RW ONLINE: Now More than Ever: Not In Our Name
Now More than Ever: Not In Our Name!
Revolutionary Worker #1182, January 12, 2002, posted at rwor.org
We say NOT IN OUR NAME. We refuse to be party to these wars and we repudiate
any inference that they are being waged in our name or for our welfare. We
extend a hand to those around the world suffering from these policies; we will
show our solidarity in word and deed."
From the "Not In Our Name Statement of Conscience"
In the first days after September 11, when President George W. Bush went to
the smoking ruins of the World Trade Center and--in the name of the
victims--declared a "new crusade";
When the politicians and media--in the name of justice--fanned the flames of
When police--in the name of safety--pulled young Muslim men off of busses and
trains, or raided their homes in the dead of night, and then held them in secret
When Congressmen--in the name of freedom--rushed to pass laws which took away
the people's rights;
When the deafening whine of the jets bombing Afghanistan--in the name of
protection--drowned out the voices of questioning and critical thought;
At just that point, in those first crazy painful days, the parents of a young
Puerto Rican man who perished in the towers spoke up, and said:
"Not in our name."
Very simple, it seemed. And yet...powerful. Powerful enough to take root and
begin to spread, far beyond those first courageous relatives of the victims, far
beyond the wounded ashen streets of New York City, far beyond even the United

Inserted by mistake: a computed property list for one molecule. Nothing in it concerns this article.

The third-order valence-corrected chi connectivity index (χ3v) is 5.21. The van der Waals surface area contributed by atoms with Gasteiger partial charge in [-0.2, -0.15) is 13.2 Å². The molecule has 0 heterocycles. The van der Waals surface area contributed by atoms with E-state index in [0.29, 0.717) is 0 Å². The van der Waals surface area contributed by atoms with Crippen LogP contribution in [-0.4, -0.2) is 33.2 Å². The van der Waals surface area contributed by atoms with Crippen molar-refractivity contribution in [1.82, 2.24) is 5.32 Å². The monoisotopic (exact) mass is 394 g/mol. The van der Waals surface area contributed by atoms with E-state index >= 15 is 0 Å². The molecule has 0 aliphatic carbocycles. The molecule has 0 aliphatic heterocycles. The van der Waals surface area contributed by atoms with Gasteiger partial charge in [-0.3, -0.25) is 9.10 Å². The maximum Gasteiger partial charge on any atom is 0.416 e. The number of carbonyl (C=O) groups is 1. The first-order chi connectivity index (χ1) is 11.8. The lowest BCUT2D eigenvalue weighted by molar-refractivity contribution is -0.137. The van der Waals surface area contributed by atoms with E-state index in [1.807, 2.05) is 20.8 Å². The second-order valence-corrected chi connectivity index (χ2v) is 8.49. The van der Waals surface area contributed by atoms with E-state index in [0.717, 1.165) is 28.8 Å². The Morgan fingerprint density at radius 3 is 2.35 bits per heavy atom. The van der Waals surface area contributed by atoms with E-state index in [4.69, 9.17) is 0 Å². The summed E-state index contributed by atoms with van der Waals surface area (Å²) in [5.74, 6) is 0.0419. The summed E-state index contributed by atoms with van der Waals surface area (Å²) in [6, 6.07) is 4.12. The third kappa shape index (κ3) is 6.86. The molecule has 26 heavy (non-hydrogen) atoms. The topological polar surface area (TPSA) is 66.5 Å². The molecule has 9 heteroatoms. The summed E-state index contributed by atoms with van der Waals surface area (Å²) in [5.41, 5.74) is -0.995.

Four words, and they stripped the cloak of legitimacy from the program of
Bush & Co., revealing the naked grab for power that lay beneath it. They
challenged the lie that this new program was in the interests of the American
people. They reached out to the people of the world, signaling that "There is
opposition, right here in America, to what is being done in our name, and we
will rally and we will stop it."
A movement grew up around those four words.
A statement of conscience ran in newspapers around the country and around the
world--a powerful call to resist the whole trajectory of war and repression. And
the signatures of artists and intellectuals and clergy and activists were
emblazoned on a bold background that spelled out... NOT IN OUR NAME.
A pledge of resistance was written--an anthem, almost -- and then it was
taken up and recited in unison, in gatherings large and small around the
country, and the refrain was... NOT IN OUR NAME.
A day of resistance was organized, when tens and tens of thousands gathered
in cities across the country, kicking off a revitalized antiwar movement and
linking it to opposing the repression against immigrants and the stripping away
of rights. And here again the voices called out and the posters read... NOT IN
A movement of opposition, to war and repression, had emerged. And its
watchword was--and is-- NOT IN OUR NAME.
TIME TO STEP ASIDE?
But now some say that this slogan's time has come and gone. They say that if
the movement really wants to move masses, if it really wants to succeed ,
it must take a different tack. In the words of an organizer for the Win Without
War coalition, something is needed that will speak to "the millions of people
who have concerns and fears but have not had an outlet for them"; something that
will force Bush to "pause."*
In order to "build
broad support," we are now told, the movement should "accept `the valid U.S.
and UN objective of disarming Saddam Hussein,' " but should argue that a
"preemptive military invasion of Iraq" is the wrong way to do that and that we
should instead support "letting the UN inspectors do their jobs." And this new
approach implicitly leaves open the question of support for a U.S. invasion of
Iraq that has a UN endorsement.
So... does the movement need a new direction in order to speak to the
"concerns and fears" of millions? Must it concede to Bush's stated goal of
disarming Iraq? Will doing so enable us to form a movement that will prevent